According to USA Today on Wednesday, since November 2012, support has jumped 10 percentage points, with 58% calling for legalization of marijuana, Gallup announced Tuesday. Opposition fell to 39%, led by Republicans and older Americans.
Perhaps sensing the size of the shift in public opinion, the Obama administration announced in August it would allow such states to continue their experiment with legalization—marijuana is still illegal under federal law—as long as they follow certain guidelines.
Americans 65 and older are the only age group that still object to making the drug legal. But support among that group has nonetheless jumped 14 percentage points in the past two years.
Support for legalization is strongest among Americans 18 to 29 years old — 67% — and Democrats — 65%. Independents showed the most movement in the past year, with 62% favoring legalization in the latest poll compared with 50% in 2012. Only 35% of Republicans approve.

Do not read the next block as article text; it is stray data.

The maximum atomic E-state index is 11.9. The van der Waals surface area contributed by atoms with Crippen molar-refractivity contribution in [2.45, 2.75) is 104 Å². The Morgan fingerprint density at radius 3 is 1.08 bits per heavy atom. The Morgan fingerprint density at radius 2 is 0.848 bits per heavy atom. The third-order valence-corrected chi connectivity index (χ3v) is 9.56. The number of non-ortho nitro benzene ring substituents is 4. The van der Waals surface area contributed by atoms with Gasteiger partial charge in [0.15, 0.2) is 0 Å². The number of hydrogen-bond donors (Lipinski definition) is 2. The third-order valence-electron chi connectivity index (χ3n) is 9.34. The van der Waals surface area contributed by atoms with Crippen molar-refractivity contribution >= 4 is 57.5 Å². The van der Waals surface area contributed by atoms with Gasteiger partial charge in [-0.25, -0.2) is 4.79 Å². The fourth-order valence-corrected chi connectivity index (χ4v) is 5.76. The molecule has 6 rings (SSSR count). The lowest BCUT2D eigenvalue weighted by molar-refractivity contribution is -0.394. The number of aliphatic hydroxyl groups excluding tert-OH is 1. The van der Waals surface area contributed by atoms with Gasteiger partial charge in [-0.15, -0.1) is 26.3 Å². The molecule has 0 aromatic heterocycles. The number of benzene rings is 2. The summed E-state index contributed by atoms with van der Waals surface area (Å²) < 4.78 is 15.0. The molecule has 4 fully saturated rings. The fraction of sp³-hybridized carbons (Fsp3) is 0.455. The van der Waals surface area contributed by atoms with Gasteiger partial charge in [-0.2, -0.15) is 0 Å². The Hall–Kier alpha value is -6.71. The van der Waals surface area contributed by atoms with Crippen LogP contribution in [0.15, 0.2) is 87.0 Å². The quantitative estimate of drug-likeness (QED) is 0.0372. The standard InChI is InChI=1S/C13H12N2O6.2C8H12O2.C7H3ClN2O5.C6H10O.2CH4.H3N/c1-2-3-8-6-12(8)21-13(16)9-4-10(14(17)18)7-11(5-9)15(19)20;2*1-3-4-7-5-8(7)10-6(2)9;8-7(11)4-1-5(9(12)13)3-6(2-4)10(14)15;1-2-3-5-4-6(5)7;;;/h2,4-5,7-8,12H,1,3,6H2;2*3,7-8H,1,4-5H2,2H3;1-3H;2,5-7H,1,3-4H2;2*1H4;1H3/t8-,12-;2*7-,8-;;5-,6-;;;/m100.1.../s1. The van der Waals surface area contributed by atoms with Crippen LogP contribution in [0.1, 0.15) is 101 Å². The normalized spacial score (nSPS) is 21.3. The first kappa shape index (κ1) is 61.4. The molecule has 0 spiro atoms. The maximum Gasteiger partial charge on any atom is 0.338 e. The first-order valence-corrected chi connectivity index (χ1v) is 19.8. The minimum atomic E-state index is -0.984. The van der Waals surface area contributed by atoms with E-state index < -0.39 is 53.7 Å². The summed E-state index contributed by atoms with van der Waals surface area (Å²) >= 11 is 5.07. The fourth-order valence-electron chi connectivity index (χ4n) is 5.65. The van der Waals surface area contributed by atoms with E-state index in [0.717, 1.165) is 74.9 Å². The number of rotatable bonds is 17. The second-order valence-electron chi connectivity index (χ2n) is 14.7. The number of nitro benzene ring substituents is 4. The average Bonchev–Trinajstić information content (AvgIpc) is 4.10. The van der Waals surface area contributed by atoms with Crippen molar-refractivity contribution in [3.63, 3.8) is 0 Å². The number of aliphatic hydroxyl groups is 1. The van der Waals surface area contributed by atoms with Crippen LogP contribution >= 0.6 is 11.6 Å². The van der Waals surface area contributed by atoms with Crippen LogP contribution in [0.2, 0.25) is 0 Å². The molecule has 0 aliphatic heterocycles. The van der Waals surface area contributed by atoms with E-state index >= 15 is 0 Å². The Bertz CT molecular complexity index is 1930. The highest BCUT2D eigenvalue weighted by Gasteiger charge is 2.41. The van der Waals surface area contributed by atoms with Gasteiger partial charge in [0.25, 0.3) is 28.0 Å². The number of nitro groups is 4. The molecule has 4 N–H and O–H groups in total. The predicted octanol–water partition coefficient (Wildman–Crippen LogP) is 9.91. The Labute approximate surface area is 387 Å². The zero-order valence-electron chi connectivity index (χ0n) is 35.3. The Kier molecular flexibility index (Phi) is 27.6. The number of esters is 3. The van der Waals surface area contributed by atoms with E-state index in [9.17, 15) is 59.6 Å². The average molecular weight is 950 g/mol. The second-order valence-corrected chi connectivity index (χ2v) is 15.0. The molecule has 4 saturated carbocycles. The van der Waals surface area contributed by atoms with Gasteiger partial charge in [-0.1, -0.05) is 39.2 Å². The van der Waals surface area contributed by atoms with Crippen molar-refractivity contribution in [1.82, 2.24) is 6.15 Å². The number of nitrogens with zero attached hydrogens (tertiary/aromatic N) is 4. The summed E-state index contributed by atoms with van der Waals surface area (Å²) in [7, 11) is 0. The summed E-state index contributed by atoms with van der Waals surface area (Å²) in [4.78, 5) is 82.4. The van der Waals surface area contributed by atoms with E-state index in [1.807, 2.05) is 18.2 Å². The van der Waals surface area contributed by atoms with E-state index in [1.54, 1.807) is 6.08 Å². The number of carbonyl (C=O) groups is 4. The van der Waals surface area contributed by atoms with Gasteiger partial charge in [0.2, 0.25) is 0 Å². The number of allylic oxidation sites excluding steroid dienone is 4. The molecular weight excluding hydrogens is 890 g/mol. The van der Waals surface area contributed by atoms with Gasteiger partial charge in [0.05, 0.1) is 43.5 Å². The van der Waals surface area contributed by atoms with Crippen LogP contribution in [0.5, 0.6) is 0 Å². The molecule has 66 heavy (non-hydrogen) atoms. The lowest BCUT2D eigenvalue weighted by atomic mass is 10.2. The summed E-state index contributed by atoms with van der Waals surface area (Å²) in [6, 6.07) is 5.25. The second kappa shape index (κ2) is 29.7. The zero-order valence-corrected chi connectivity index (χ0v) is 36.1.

Whatever the reasons for Americans' greater acceptance of marijuana, it is likely that this momentum will spur further legalization efforts across the United States. Advocates of legalizing marijuana say taxing and regulating the drug could be financially beneficial to states and municipalities nationwide.
It has been a long path toward majority acceptance of marijuana over the past 44 years, but Americans' support for legalization accelerated as the new millennium began. This acceptance of a substance that most people might have considered forbidden in the late 1960s and 1970s may be attributed to changing social mores and growing social acceptance. The increasing prevalence of medical marijuana as a socially acceptable way to alleviate symptoms of diseases such as arthritis, and as a way to mitigate side effects of chemotherapy, may have also contributed to Americans' growing support.
Emily Sutherlin is also the Pregnancy Examiner.
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